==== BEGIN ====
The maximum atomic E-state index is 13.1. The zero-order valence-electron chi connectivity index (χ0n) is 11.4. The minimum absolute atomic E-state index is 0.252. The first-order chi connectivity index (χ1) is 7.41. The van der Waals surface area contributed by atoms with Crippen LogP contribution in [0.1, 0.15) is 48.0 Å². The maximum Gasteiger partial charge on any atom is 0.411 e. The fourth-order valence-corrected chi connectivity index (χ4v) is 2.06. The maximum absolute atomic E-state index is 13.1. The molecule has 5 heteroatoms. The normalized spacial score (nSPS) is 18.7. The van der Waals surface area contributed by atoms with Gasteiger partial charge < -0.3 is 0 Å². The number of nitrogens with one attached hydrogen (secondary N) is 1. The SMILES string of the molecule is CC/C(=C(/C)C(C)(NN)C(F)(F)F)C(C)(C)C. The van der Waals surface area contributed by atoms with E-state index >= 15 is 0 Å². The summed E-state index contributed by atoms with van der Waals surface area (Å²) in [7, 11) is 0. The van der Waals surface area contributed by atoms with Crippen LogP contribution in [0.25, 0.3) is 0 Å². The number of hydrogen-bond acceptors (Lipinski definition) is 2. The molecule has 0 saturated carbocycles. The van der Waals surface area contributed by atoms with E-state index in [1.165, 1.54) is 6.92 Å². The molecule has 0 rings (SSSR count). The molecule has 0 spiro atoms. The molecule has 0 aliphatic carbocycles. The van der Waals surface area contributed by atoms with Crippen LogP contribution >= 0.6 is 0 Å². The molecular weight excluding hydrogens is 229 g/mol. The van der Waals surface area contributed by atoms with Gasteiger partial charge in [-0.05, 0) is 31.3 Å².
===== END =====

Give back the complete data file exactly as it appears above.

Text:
The maximum atomic E-state index is 13.1. The zero-order valence-electron chi connectivity index (χ0n) is 11.4. The minimum absolute atomic E-state index is 0.252. The first-order chi connectivity index (χ1) is 7.41. The van der Waals surface area contributed by atoms with Crippen LogP contribution in [0.1, 0.15) is 48.0 Å². The maximum Gasteiger partial charge on any atom is 0.411 e. The fourth-order valence-corrected chi connectivity index (χ4v) is 2.06. The maximum absolute atomic E-state index is 13.1. The molecule has 5 heteroatoms. The normalized spacial score (nSPS) is 18.7. The van der Waals surface area contributed by atoms with Gasteiger partial charge < -0.3 is 0 Å². The number of nitrogens with one attached hydrogen (secondary N) is 1. The SMILES string of the molecule is CC/C(=C(/C)C(C)(NN)C(F)(F)F)C(C)(C)C. The van der Waals surface area contributed by atoms with E-state index >= 15 is 0 Å². The summed E-state index contributed by atoms with van der Waals surface area (Å²) in [7, 11) is 0. The van der Waals surface area contributed by atoms with Crippen LogP contribution in [0.25, 0.3) is 0 Å². The number of hydrogen-bond acceptors (Lipinski definition) is 2. The molecule has 0 saturated carbocycles. The van der Waals surface area contributed by atoms with E-state index in [1.165, 1.54) is 6.92 Å². The molecule has 0 rings (SSSR count). The molecule has 0 spiro atoms. The molecule has 0 aliphatic carbocycles. The van der Waals surface area contributed by atoms with Crippen LogP contribution >= 0.6 is 0 Å². The molecular weight excluding hydrogens is 229 g/mol. The van der Waals surface area contributed by atoms with Gasteiger partial charge in [-0.05, 0) is 31.3 Å².